'... are the deep ruts and fissures in the rotting fabric of our cities and the incompetence of elected leaders and administrators,' notes Sunil Sethi.
Here's a small anecdote that sums up the rising panic at two ends of the social spectrum.
A friend's daughter, a banking professional, began to worry a few days into the lockdown that her car's battery may be run down and decided to take it for a short drive in her neighbourhood.
Like most parts of metropolitan India, even well-heeled, gated areas (termed 'posh localities' by real estate agents) are serviced by slums in the vicinity, teeming with skilled and unskilled labour comprising domestic workers, tradespeople, street vendors, rag pickers, and criminal elements.
No sooner had the young woman hit the main road that runs along a basti on elevated ground than she found a group of people come rushing down to surround her car.
Slowing down to a stop, she asked what they wanted.
"Food," they said. "Roti chahiye."
They hammered on her windows and bonnet, some demanding money while others importuning for intervention with the authorities.
"Didi, kuch madad karo".
As she reached in her wallet to give some money, a young man thrust his hand through the window and tried to snatch her cell phone.
At this the woman panicked, hastily reversed her vehicle and raced back home.
Later she wondered whether her panic was justified; or whether the sudden ambush (in broad daylight on an empty road) by a group of slum dwellers was driven by the distress of genuine hunger or by thieving vagrants.
What the extended lockdown has brought into harsh view are the precarious levels of urban existence.
Most welfare schemes over the years (from cash transfers in banks to mandatory employment) have focused on the rural poor, tragically ignoring huge pockets of urban poverty.
Suddenly evicted from jobs and homes, they now constitute an unmitigated 'migrants crisis' -- the thousands breaking cordons of quarantine shelters in Delhi, Agra, or Bareilly, spilling out in mass protest on the streets of Surat, waiting for phantom trains at Bandra, and risking life and limb on highway treks to remote villages.
The further tragedy is that policymakers, statisticians, and social scientists are at sixes and sevens as to the numbers, geographical distribution, place of origin, and profile of this vast workforce.
According to one estimate, there may be a shifting mass of 4 million unskilled casual labour in Delhi alone.
We know, for instance, that many powerloom workers in Gujarat's textile industry are migrants from Odisha, but so are most plumbers in my neck of the woods in south Delhi.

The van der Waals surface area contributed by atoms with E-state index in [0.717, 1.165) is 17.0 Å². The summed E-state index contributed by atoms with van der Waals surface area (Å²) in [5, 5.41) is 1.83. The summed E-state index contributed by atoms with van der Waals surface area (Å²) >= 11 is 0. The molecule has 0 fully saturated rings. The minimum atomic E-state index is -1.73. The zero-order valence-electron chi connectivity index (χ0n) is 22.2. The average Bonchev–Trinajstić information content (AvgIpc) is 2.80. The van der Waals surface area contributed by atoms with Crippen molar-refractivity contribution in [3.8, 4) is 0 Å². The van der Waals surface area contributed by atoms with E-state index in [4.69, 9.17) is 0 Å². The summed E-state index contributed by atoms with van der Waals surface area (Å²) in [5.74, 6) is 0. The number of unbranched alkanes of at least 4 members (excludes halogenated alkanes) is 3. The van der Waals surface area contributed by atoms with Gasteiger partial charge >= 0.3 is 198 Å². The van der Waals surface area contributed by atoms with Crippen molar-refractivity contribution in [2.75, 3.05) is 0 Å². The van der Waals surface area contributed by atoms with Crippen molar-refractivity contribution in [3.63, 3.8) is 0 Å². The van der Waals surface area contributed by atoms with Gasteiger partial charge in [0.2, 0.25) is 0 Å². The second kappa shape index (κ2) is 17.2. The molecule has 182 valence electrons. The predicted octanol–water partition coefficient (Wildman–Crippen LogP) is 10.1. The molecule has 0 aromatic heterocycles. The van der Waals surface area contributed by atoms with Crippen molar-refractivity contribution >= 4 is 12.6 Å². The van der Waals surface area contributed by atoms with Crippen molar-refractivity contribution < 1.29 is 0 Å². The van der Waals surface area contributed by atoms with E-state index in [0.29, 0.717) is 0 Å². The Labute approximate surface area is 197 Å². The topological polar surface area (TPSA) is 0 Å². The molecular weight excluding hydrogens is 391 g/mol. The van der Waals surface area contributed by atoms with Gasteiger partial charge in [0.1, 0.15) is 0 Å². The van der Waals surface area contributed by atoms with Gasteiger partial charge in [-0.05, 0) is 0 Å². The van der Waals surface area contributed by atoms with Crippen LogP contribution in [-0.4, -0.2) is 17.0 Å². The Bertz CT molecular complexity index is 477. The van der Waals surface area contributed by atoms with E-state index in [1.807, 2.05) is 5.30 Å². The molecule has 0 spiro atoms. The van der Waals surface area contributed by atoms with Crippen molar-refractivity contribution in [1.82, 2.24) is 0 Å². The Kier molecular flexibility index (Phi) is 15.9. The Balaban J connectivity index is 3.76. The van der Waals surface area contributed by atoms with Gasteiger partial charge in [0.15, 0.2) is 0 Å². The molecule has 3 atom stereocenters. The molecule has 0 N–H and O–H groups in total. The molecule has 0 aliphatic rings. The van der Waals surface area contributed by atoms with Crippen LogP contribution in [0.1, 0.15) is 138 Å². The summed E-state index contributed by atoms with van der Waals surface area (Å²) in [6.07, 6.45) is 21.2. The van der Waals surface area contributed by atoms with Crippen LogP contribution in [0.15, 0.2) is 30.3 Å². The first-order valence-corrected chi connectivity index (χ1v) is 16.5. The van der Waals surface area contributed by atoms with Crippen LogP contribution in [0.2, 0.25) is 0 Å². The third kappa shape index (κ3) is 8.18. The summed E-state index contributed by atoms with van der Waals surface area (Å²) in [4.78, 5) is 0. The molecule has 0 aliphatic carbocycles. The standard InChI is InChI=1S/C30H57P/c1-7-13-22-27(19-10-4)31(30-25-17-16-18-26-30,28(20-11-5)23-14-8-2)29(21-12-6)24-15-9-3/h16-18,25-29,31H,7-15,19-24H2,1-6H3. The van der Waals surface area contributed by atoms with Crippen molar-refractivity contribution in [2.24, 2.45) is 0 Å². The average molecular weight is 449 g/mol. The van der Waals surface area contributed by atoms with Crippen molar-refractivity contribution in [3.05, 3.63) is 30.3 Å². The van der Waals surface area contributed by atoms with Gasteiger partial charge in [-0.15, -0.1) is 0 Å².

Where varied social and economic groups from diverse regions generally lived in acceptable levels of adjustment in cities, a major fallout of the lockdown is that they are now increasingly at each other's throats.
The daily instances of confrontation with police, violence against health workers, and fights over food and water suggest a deeper malaise, an alienation of Brechtian proportions.
Among others, Rajendran Narayanan of the Stranded Workers Action Network says distress calls from half a dozen states indicate "huge levels of deprivation" and endemic food shortages four weeks into the lockdown.
However, there are also reports of migrants rejecting food in detention because it was not home-cooked or not to their taste.
With the Food Corporation's depots brimming with surplus grain, and chief ministers such as Arvind Kejriwal denying any food shortage, the roadblocks, quite literally, are due to dismal coordination between the Centre and states to speedily transport food to those in dire need.
If these distribution failures are unresolved, food riots will become a reality.
The enforced incarceration has intensified levels of anxiety, frustration, and aggression all round.
Infected patients attacking hospital staff in many places are as much a panic response as the police showing the stick to rule-breakers.
Doctors and nurses of Delhi's Lok Nayak Jayaprakash Narayan Hospital, a dedicated COVID-19 facility, protested en masse at a patient's persistent abusive behaviour.
The media too has succumbed to the pressure of job losses, wage cuts, hampered mobility, and dependence on rumour and hearsay to churn out unverified stories.
The most grievous instance was the 2,000 migrants who gathered at Mumbai's Bandra station on hearing the baseless news that trains would ferry them back to their states.
And a piquant instance of personal injury was a false TV report announcing the death of an army officer from COVID-19.
'Idiotic people I am very much alive. I am Major Ranjit Singh (Veteran), President Defence Colony Welfare Association. Apologise or be prepared to be sued', tweeted the officer, aghast.
Later, he graciously forgave the reporter 'working under stress during these trying days'.
As large swathes of the country are discovering, coronavirus is no great leveller, impervious to privilege or deprivation.
What the scourge of COVID-19 has exposed are the deep ruts and fissures in the rotting fabric of our cities and the incompetence of elected leaders and administrators.